Despite the strong jobs market and an ongoing willingness to spend, recent data suggests U.S. consumers felt worse about their economic prospects in October than they did in prior months. The Conference Board’s index of consumer confidence fell to 102.6 in October, marking three months of consecutive declines and returning to levels last seen in late 2022 (which, recall, was a year of rising interest rates and a bear market). Consumer confidence metrics fell across a broad range of categories, spanning consumer outlooks for income, business, and employment. The onset of war in the Middle East and the lack of speakership in the House of Representatives may have contributed to souring sentiment.9

The headline personal consumption expenditures (PCE) price index, registered at 3.4% year-over-year in September, consistent with July and August’s readings. On a monthly basis, the headline PCE price index rose 0.4%, which was consistent with August but marks an increase from earlier in the summer. As expected, on November 1 the Federal Reserve held the benchmark fed funds rate steady at a range between 5% and 5.25%. Fed officials have now ‘paused’ rate increases at two consecutive meetings, which marks the longest stretch without a rate increase since they started their tightening campaign in March 2022. The Fed likely considers the downtrend in inflation and higher long-term interest rates as two factors working in the right direction, since the former means their primary objective is being addressed and the latter implies tighter financial conditions looking ahead.10 We believe this pause may indicate that the odds of the Fed being done with its rate hikes have increased.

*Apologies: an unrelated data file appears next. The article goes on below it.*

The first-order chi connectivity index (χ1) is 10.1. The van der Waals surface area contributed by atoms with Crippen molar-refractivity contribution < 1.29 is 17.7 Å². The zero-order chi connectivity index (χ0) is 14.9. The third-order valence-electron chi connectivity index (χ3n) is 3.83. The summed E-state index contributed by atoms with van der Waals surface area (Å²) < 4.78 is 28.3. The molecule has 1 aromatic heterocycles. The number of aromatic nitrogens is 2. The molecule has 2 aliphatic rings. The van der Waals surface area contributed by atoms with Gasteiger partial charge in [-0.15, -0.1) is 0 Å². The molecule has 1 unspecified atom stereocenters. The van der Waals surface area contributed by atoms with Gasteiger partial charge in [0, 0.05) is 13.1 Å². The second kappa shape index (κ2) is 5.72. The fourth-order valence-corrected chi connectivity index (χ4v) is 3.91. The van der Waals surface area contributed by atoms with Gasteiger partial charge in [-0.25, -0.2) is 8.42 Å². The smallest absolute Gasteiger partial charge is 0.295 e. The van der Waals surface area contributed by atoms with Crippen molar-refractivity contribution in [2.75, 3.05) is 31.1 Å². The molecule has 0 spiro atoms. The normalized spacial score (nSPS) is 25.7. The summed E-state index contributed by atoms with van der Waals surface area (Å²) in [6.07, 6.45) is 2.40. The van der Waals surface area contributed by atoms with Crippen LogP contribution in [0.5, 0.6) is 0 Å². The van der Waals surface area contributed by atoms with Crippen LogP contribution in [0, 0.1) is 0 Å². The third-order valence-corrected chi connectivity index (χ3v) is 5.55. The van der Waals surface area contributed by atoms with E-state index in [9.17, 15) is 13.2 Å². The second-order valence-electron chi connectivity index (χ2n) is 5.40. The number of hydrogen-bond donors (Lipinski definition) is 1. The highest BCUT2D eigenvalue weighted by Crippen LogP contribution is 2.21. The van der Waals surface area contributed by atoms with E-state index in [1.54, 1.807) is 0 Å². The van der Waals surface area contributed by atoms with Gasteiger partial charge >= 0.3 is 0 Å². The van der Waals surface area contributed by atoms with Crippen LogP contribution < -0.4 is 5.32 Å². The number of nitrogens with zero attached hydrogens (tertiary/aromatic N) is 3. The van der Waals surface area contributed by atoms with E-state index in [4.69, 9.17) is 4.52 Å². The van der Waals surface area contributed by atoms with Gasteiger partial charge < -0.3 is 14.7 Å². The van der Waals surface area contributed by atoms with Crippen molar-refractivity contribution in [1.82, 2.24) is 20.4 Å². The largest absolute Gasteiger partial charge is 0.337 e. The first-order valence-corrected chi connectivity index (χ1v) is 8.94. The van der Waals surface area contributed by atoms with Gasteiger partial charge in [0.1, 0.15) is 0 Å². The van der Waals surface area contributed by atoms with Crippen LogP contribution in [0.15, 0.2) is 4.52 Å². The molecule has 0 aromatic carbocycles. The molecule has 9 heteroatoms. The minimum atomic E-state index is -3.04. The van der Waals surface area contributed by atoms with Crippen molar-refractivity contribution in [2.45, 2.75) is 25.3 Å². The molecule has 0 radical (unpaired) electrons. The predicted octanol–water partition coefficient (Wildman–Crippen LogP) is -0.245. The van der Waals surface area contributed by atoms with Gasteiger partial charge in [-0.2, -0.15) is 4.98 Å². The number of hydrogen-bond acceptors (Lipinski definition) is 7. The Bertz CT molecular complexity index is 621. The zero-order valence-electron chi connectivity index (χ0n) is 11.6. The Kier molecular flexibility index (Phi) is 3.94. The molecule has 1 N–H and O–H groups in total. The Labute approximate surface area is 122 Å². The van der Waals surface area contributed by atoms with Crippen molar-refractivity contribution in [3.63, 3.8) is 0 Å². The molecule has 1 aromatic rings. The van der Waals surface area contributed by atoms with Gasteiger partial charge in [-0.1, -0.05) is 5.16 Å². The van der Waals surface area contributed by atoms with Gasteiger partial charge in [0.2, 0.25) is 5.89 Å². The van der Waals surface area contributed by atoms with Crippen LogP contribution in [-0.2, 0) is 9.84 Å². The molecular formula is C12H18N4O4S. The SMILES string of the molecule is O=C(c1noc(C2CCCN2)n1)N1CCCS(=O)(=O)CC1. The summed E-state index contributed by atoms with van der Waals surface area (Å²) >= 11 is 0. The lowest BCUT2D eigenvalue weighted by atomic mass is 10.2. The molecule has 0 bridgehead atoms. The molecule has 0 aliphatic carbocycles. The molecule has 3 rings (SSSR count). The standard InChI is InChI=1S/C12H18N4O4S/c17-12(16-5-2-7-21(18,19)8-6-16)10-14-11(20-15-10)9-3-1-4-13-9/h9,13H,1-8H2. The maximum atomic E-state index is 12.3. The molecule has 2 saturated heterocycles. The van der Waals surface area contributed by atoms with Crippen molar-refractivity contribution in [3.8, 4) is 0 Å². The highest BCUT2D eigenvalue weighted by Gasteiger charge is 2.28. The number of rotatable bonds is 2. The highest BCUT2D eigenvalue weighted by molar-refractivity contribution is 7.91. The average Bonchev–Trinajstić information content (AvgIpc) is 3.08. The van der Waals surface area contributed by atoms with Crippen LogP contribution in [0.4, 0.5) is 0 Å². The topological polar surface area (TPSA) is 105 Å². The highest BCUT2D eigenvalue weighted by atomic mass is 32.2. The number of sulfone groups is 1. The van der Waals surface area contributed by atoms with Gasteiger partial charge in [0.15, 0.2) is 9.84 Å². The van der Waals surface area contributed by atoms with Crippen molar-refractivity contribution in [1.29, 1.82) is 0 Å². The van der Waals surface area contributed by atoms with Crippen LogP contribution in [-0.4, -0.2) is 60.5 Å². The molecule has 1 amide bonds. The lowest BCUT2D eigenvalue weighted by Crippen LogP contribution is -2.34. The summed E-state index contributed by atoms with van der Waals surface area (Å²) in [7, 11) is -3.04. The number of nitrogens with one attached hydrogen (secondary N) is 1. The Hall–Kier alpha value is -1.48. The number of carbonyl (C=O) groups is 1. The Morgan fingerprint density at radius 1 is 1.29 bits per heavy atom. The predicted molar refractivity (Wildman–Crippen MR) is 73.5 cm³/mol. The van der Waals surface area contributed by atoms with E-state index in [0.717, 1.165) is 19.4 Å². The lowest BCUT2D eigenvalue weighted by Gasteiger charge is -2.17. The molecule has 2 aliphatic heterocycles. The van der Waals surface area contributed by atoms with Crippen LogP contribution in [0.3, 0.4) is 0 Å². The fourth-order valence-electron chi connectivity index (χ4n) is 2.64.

1.Bloomberg: SPX Index TRA Function

2.Bloomberg: USGG10YR Index TRA Function

3.Gross Domestic Product, Third Quarter 2023 (Advance Estimate) _ U.S. Bureau of Economic Analysis (BEA).pdf

4.Employment Situation Summary – 2023 M10 Results.pdf

5.Bloomberg: Q3 2023 Productivity vs History Biancoresearch.pdf

7.Yardeni Research Morning Briefing Trick Or Treat .pdf

8.The U.S. Economy’s Secret Weapon_ Seniors With Money to Spend – WSJ.pdf

9.US Consumer Confidence.pdf

10.Personal Income and Outlays, September 2023 _ U.S. Bureau of Economic Analysis (BEA).pdf

As of October 31, 2023